It is a historic move to criminalise the pronouncement of triple talaq either in writing or through spoken words as it punishes criminal abandonment. However, this bill comes with its legal and procedural anomalies. Unlike other divorce laws in India, the focus here is on deterrence of the practice of triple talaq through criminalisation rather than the reconciliation of marriage in which the toothless threat of triple talaq has been made. These two are not necessarily mutually exclusive.

In fact, the Bangladesh Law explicitly referred to by Law Minister Ravi Shankar Prasad provides for a statutory obligation to carry out counselling or conciliation efforts in cases where a notice of divorce has been duly given. An overview of the 22 Muslim countries that have abolished triple talaq shows that the focus is on two aspects — reconciliation of marriage and pronouncement of divorce by a court of law. Both these aspects do not make it to the bill. There are three prominent reasons for India should consider such an approach.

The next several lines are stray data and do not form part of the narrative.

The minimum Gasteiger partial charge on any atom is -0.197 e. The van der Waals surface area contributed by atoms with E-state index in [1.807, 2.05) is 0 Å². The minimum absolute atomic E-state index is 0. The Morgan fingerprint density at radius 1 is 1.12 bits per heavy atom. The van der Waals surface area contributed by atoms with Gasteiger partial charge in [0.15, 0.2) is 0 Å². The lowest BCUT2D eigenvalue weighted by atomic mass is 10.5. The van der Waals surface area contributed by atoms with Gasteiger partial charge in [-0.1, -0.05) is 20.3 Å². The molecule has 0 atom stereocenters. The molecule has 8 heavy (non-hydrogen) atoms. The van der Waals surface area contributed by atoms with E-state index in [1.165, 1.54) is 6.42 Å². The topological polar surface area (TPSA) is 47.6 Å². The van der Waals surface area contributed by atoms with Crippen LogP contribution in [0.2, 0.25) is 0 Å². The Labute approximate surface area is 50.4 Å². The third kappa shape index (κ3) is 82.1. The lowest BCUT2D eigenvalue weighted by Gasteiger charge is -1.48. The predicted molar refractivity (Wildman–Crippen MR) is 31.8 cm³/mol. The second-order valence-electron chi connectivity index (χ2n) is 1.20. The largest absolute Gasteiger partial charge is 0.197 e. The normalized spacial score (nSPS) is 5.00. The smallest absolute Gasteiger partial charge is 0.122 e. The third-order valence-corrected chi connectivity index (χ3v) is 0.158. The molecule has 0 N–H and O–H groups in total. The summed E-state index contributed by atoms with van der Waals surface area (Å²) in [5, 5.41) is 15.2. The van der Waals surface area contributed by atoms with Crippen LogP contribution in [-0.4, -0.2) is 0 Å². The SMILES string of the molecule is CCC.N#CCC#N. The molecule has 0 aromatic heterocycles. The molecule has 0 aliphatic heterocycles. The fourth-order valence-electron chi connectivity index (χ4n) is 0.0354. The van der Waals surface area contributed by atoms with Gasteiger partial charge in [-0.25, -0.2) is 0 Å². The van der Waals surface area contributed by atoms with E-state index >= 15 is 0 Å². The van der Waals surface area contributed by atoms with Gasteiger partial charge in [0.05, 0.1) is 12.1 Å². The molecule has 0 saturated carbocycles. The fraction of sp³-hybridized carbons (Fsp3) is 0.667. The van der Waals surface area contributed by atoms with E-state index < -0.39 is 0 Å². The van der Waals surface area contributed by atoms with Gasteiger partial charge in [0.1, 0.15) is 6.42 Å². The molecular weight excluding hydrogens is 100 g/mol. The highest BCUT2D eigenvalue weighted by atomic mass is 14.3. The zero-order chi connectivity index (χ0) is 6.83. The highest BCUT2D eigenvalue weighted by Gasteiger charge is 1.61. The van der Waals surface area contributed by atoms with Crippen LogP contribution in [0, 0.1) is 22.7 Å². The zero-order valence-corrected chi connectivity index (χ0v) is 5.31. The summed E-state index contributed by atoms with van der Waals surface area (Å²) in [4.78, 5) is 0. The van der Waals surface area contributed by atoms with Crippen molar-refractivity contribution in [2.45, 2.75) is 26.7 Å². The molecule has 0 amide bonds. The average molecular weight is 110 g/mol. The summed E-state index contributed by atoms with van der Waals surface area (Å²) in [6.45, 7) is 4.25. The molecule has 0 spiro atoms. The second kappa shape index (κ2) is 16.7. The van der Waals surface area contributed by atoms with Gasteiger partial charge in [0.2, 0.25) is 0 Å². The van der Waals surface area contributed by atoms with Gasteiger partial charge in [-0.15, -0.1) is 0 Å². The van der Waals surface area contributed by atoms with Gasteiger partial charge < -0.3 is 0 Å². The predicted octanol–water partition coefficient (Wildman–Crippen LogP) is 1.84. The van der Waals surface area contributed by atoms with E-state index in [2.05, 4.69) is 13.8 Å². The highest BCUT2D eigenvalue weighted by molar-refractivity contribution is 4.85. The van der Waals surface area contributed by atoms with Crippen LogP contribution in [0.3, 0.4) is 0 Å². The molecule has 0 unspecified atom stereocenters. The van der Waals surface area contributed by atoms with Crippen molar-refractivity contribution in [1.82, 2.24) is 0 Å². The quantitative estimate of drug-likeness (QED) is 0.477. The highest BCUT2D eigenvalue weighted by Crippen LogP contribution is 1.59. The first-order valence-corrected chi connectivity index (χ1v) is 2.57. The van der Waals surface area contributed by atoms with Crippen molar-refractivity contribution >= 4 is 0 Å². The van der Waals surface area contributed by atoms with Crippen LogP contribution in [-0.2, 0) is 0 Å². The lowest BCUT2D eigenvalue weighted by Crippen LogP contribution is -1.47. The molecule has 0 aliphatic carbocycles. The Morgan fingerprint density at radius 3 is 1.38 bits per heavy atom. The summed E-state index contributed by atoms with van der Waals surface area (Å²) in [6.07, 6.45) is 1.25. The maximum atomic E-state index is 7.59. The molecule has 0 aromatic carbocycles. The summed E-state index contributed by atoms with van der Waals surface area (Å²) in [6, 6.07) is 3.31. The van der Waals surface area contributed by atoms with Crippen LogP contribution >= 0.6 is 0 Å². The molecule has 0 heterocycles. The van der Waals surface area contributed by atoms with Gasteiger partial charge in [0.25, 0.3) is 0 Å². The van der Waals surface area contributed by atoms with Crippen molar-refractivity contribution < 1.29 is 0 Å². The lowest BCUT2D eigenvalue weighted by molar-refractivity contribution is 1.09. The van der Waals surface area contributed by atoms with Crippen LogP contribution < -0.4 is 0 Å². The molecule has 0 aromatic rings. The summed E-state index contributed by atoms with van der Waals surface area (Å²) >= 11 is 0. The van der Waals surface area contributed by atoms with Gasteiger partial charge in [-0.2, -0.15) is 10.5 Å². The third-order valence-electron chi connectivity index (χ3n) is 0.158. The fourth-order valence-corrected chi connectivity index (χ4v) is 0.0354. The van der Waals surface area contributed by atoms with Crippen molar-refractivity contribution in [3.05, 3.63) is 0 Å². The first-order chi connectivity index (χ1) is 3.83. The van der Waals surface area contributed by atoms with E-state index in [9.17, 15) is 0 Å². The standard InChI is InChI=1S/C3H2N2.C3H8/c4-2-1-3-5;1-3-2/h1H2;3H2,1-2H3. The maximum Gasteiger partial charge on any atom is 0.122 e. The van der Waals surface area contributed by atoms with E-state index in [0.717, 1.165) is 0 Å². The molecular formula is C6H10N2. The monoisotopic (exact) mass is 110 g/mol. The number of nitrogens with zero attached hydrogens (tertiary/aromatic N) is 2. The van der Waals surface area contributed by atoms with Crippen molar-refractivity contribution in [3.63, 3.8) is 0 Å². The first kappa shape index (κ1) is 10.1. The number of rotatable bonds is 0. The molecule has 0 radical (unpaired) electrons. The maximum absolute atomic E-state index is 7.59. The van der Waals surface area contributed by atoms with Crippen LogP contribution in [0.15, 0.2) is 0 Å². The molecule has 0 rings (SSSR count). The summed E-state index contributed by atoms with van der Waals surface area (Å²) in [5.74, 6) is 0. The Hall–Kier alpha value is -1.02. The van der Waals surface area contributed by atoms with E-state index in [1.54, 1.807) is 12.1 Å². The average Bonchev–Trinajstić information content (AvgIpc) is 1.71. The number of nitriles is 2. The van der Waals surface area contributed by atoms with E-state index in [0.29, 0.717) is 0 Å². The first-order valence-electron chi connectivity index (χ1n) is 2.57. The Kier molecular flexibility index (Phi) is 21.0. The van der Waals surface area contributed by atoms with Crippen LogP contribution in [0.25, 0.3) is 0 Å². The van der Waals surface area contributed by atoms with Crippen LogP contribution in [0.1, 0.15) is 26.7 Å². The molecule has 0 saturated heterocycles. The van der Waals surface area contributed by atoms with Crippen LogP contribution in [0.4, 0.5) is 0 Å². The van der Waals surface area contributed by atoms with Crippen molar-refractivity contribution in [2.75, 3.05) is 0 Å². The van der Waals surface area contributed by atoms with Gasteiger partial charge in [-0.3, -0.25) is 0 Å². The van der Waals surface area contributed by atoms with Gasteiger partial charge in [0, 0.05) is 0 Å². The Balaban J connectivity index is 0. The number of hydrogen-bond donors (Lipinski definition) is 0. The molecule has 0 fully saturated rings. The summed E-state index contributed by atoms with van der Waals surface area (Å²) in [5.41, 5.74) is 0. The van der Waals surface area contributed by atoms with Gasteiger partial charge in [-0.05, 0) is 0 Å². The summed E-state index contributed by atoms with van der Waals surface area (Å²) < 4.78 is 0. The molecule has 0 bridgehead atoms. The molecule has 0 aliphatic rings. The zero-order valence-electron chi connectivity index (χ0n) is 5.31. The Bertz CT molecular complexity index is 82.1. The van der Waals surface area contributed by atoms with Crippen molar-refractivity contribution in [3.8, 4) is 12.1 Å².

Firstly, in criminal law jurisprudence, to prove a crime, it is essential to prove that the accused committed the act and had means or intention. The bill stipulates that once the talaq is are uttered, it amounts to a cognizable and non-bailable offence. It may be beneficial to first ensure that the husband uttering such words is counselled and a conciliation effort is made for the marriage.